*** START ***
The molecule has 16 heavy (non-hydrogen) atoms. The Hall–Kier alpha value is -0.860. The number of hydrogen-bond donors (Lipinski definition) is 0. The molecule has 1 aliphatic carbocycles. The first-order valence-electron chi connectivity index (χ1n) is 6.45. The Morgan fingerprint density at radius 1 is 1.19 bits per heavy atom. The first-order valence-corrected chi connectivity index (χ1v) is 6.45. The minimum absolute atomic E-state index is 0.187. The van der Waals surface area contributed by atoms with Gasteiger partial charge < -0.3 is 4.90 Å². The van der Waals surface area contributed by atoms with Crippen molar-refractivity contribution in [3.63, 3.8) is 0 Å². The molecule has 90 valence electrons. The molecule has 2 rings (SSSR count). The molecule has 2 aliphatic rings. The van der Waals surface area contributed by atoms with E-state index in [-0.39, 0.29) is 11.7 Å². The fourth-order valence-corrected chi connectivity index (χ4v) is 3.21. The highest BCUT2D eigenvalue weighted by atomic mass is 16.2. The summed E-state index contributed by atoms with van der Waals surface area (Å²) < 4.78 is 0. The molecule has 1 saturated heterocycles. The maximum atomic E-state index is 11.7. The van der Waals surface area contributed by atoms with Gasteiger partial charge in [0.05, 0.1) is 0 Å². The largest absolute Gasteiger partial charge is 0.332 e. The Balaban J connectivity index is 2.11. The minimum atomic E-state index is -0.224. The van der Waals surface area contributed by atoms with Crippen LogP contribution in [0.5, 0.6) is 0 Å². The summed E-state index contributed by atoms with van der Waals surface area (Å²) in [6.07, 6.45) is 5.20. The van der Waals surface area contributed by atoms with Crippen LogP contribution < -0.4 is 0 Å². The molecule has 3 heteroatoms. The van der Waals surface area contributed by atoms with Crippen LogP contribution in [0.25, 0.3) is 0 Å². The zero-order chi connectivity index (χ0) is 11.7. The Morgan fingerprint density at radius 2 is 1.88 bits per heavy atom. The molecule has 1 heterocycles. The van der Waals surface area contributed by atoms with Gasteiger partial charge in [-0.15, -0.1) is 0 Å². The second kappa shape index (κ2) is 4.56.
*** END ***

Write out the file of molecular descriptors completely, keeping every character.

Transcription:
The molecule has 16 heavy (non-hydrogen) atoms. The Hall–Kier alpha value is -0.860. The number of hydrogen-bond donors (Lipinski definition) is 0. The molecule has 1 aliphatic carbocycles. The first-order valence-electron chi connectivity index (χ1n) is 6.45. The Morgan fingerprint density at radius 1 is 1.19 bits per heavy atom. The first-order valence-corrected chi connectivity index (χ1v) is 6.45. The minimum absolute atomic E-state index is 0.187. The van der Waals surface area contributed by atoms with Gasteiger partial charge < -0.3 is 4.90 Å². The van der Waals surface area contributed by atoms with Crippen molar-refractivity contribution in [3.63, 3.8) is 0 Å². The molecule has 90 valence electrons. The molecule has 2 rings (SSSR count). The molecule has 2 aliphatic rings. The van der Waals surface area contributed by atoms with E-state index in [-0.39, 0.29) is 11.7 Å². The fourth-order valence-corrected chi connectivity index (χ4v) is 3.21. The highest BCUT2D eigenvalue weighted by atomic mass is 16.2. The summed E-state index contributed by atoms with van der Waals surface area (Å²) < 4.78 is 0. The molecule has 1 saturated heterocycles. The maximum atomic E-state index is 11.7. The van der Waals surface area contributed by atoms with Gasteiger partial charge in [0.05, 0.1) is 0 Å². The largest absolute Gasteiger partial charge is 0.332 e. The Balaban J connectivity index is 2.11. The minimum atomic E-state index is -0.224. The van der Waals surface area contributed by atoms with Crippen LogP contribution in [0.5, 0.6) is 0 Å². The summed E-state index contributed by atoms with van der Waals surface area (Å²) in [6.07, 6.45) is 5.20. The van der Waals surface area contributed by atoms with Crippen LogP contribution < -0.4 is 0 Å². The molecule has 3 heteroatoms. The van der Waals surface area contributed by atoms with Crippen LogP contribution in [0.25, 0.3) is 0 Å². The zero-order chi connectivity index (χ0) is 11.7. The Morgan fingerprint density at radius 2 is 1.88 bits per heavy atom. The molecule has 1 heterocycles. The van der Waals surface area contributed by atoms with Gasteiger partial charge in [-0.15, -0.1) is 0 Å². The second kappa shape index (κ2) is 4.56.